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Organic Agriculture

USDA is committed to helping organic agriculture grow and thrive. To help meet Secretary Vilsack's goal of increasing the number of certified organic operations, USDA is delivering results through its many programs which serve the growing organic sector. October 2012 marked the 10th anniversary of the USDA Organic Seal, and we are proud that it has become a leading global standard.

What is Organic Agriculture?

Organic agriculture produces products using methods that preserve the environment and avoid most synthetic materials, such as pesticides and antibiotics. USDA organic standards describe how farmers grow crops and raise livestock and which materials they may use.

Organic farmers, ranchers, and food processors follow a defined set of standards to produce organic food and fiber. Congress described general organic principles in the Organic Foods Production Act, and the USDA defines specific organic standards. These standards cover the product from farm to table, including soil and water quality, pest control, livestock practices, and rules for food additives.

Organic farms and processors:

  • Preserve natural resources and biodiversity
  • Support animal health and welfare
  • Provide access to the outdoors so that animals can exercise their natural behaviors
  • Only use approved materials
  • Do not use genetically modified ingredients
  • Receive annual onsite inspections
  • Separate organic food from non-organic food

Organic Certification Benefits Farms and Businesses

Over 25,000 farmers, ranchers and other businesses get many benefits from USDA organic certification. Many receive premium prices for their products through the growing $35 billion U.S. organic retail market. Most operations that grow, handle, or process organic products-and want to call their products organic-must be certified.

Organic Certification Benefits Consumers

USDA has strengthened its oversight of organic products, using methods such as inspections and residue testing to ensure the integrity of organic products from farm to market. We've created a level playing field by developing clear standards, investigating consumer complaints, and taking action against farmers and businesses that violate the law.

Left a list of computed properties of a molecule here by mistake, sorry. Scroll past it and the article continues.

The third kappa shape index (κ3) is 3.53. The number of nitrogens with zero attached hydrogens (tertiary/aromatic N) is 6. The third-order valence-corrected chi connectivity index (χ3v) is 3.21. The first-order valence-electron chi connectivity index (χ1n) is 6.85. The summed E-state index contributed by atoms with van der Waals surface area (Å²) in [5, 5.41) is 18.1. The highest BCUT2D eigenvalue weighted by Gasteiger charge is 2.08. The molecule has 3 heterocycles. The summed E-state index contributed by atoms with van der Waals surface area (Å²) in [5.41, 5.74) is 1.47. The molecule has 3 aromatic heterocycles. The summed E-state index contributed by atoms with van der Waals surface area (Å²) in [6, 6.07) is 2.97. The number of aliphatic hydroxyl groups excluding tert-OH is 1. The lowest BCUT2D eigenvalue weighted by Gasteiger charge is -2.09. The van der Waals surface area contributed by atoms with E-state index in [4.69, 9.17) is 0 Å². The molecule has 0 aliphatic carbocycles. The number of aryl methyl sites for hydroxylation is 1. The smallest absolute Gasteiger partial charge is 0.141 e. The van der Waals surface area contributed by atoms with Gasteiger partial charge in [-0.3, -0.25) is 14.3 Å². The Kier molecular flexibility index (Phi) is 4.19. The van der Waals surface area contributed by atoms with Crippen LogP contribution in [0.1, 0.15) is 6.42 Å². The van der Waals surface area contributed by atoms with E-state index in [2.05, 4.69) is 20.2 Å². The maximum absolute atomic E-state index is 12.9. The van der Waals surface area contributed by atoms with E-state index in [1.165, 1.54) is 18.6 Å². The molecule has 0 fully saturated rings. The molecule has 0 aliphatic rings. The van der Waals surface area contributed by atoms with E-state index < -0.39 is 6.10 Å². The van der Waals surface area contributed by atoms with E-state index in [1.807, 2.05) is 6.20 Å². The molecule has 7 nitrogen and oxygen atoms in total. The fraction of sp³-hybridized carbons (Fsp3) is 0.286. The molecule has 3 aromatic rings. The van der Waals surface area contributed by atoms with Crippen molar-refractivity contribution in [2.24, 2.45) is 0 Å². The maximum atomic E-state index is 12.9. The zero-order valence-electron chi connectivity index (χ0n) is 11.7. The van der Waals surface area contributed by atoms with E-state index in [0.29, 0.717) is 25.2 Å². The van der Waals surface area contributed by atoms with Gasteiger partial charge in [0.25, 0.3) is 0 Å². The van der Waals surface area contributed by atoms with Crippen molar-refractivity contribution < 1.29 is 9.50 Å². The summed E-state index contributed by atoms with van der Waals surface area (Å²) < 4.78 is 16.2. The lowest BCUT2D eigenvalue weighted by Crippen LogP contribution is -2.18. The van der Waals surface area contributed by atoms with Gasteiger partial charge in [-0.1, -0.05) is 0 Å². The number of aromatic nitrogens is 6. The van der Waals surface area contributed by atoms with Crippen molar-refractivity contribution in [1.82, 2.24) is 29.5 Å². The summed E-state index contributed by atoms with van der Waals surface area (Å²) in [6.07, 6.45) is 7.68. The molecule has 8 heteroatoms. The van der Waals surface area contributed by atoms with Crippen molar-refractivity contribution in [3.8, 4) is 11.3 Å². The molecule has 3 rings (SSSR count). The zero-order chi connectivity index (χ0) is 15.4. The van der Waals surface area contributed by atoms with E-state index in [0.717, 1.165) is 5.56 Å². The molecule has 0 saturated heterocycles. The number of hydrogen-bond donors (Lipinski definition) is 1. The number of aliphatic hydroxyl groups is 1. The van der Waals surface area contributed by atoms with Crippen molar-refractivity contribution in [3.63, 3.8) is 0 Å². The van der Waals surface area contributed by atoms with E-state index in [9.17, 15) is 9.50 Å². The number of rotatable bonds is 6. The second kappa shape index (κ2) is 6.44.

USDA Supports Organic Agriculture

In addition to setting the standards for U.S. organic products, USDA supports organic agriculture in all of its agencies. In May 2013, Secretary Vilsack issued new Guidance on Organic Agriculture, Marketing and Industry (PDF, 96KB) directing all USDA agencies to support organic agriculture and markets. USDA offers a wide variety of funding opportunities, including conservation grants, organic crop insurance, and simplified microloans. To learn more about USDA programs and how they support organic agriculture, view the USDA's Organic Resource Guide (PDF, 1.8MB).

Trade partnerships streamline organic exports and imports with other countries, increasing the market share of organic products worldwide while maintaining rigorous production standards. Additionally, foreign products certified to the USDA organic standards can access the U.S. market. USDA also provides current prices for organic apples and other market information, funds research at public and private institutions, and provides practical advice to farmers and ranchers.

Overall, USDA oversees organic farmers and businesses to make sure that organic food is produced with organic methods. Each year, organic farmers update a farm plan and complete an inspection to confirm that their practices match their records. The farmer must correct any issues to continue certification. Organic food processors meet similar requirements.

If you are concerned that an organic product isn't meeting the USDA standards, you can submit a complaint to the USDA. We investigate every complaint we receive, and if we find any problems we take action. Anyone can file a complaint by contacting the USDA.

Have Feedback on the Organic Standards?

Public comments are an important part of developing sound and sensible policies for organic farmers, ranchers, and food processors. The USDA holds two public meetings each year on behalf of its citizen advisory committee, the National Organic Standards Board, to hear a wide range of perspectives from our organic stakeholders. To be notified of public comment opportunities and other updates, subscribe to the USDA Organic InsiderThis is an external link or third-party site outside of the United States Department of Agriculture (USDA) website..